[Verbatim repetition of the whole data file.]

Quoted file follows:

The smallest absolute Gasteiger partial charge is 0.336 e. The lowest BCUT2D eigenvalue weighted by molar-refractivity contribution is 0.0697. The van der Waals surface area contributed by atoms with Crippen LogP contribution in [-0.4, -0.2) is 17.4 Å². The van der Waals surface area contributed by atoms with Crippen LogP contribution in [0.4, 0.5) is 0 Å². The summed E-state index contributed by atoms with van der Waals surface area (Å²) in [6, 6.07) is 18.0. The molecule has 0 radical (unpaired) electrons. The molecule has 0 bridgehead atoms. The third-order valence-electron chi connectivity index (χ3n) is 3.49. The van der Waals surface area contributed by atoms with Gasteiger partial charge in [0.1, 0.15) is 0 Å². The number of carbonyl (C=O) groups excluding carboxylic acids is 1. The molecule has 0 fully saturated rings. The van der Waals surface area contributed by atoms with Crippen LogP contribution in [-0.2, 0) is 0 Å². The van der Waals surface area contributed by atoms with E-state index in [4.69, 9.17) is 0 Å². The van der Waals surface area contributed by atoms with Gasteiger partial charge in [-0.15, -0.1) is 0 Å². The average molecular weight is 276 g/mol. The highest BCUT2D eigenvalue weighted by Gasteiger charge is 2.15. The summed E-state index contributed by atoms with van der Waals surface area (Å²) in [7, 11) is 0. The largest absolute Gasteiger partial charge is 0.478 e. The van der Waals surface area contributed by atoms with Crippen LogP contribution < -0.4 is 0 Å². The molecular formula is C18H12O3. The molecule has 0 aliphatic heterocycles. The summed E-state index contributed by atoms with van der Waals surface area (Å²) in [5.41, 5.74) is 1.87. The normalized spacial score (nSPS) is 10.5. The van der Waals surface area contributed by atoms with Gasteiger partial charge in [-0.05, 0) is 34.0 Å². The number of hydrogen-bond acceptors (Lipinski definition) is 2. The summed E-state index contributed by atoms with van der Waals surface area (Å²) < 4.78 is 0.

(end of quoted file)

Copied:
The smallest absolute Gasteiger partial charge is 0.336 e. The lowest BCUT2D eigenvalue weighted by molar-refractivity contribution is 0.0697. The van der Waals surface area contributed by atoms with Crippen LogP contribution in [-0.4, -0.2) is 17.4 Å². The van der Waals surface area contributed by atoms with Crippen LogP contribution in [0.4, 0.5) is 0 Å². The summed E-state index contributed by atoms with van der Waals surface area (Å²) in [6, 6.07) is 18.0. The molecule has 0 radical (unpaired) electrons. The molecule has 0 bridgehead atoms. The third-order valence-electron chi connectivity index (χ3n) is 3.49. The van der Waals surface area contributed by atoms with Gasteiger partial charge in [0.1, 0.15) is 0 Å². The number of carbonyl (C=O) groups excluding carboxylic acids is 1. The molecule has 0 fully saturated rings. The van der Waals surface area contributed by atoms with Crippen LogP contribution in [-0.2, 0) is 0 Å². The van der Waals surface area contributed by atoms with E-state index in [4.69, 9.17) is 0 Å². The van der Waals surface area contributed by atoms with Gasteiger partial charge in [-0.15, -0.1) is 0 Å². The average molecular weight is 276 g/mol. The highest BCUT2D eigenvalue weighted by Gasteiger charge is 2.15. The summed E-state index contributed by atoms with van der Waals surface area (Å²) in [7, 11) is 0. The largest absolute Gasteiger partial charge is 0.478 e. The van der Waals surface area contributed by atoms with Crippen LogP contribution < -0.4 is 0 Å². The molecular formula is C18H12O3. The molecule has 0 aliphatic heterocycles. The summed E-state index contributed by atoms with van der Waals surface area (Å²) in [5.41, 5.74) is 1.87. The normalized spacial score (nSPS) is 10.5. The van der Waals surface area contributed by atoms with Gasteiger partial charge in [-0.05, 0) is 34.0 Å². The number of hydrogen-bond acceptors (Lipinski definition) is 2. The summed E-state index contributed by atoms with van der Waals surface area (Å²) < 4.78 is 0.